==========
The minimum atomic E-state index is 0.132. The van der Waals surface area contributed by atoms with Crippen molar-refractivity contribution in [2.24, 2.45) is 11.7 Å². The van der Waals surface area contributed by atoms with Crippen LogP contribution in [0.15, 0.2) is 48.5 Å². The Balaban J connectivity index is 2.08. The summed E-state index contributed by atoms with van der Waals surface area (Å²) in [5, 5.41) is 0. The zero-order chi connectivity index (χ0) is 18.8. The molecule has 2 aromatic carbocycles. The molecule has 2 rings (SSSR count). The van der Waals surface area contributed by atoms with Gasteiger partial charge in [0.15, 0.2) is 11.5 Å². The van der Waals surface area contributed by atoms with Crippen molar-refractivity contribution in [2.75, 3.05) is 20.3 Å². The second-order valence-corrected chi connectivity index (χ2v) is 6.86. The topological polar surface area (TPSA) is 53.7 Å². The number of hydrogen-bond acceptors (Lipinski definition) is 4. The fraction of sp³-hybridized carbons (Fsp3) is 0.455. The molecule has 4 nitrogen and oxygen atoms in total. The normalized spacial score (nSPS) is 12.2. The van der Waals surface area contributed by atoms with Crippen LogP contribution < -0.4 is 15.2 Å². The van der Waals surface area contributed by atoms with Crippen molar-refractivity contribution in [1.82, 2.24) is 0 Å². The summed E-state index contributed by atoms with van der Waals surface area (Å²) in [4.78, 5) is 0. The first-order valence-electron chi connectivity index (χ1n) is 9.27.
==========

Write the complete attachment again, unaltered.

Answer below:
The minimum atomic E-state index is 0.132. The van der Waals surface area contributed by atoms with Crippen molar-refractivity contribution in [2.24, 2.45) is 11.7 Å². The van der Waals surface area contributed by atoms with Crippen LogP contribution in [0.15, 0.2) is 48.5 Å². The Balaban J connectivity index is 2.08. The summed E-state index contributed by atoms with van der Waals surface area (Å²) in [5, 5.41) is 0. The zero-order chi connectivity index (χ0) is 18.8. The molecule has 2 aromatic carbocycles. The molecule has 2 rings (SSSR count). The van der Waals surface area contributed by atoms with Gasteiger partial charge in [0.15, 0.2) is 11.5 Å². The van der Waals surface area contributed by atoms with Crippen molar-refractivity contribution in [2.75, 3.05) is 20.3 Å². The second-order valence-corrected chi connectivity index (χ2v) is 6.86. The topological polar surface area (TPSA) is 53.7 Å². The number of hydrogen-bond acceptors (Lipinski definition) is 4. The fraction of sp³-hybridized carbons (Fsp3) is 0.455. The molecule has 4 nitrogen and oxygen atoms in total. The normalized spacial score (nSPS) is 12.2. The van der Waals surface area contributed by atoms with Crippen LogP contribution < -0.4 is 15.2 Å². The van der Waals surface area contributed by atoms with Crippen molar-refractivity contribution in [1.82, 2.24) is 0 Å². The summed E-state index contributed by atoms with van der Waals surface area (Å²) in [4.78, 5) is 0. The first-order valence-electron chi connectivity index (χ1n) is 9.27.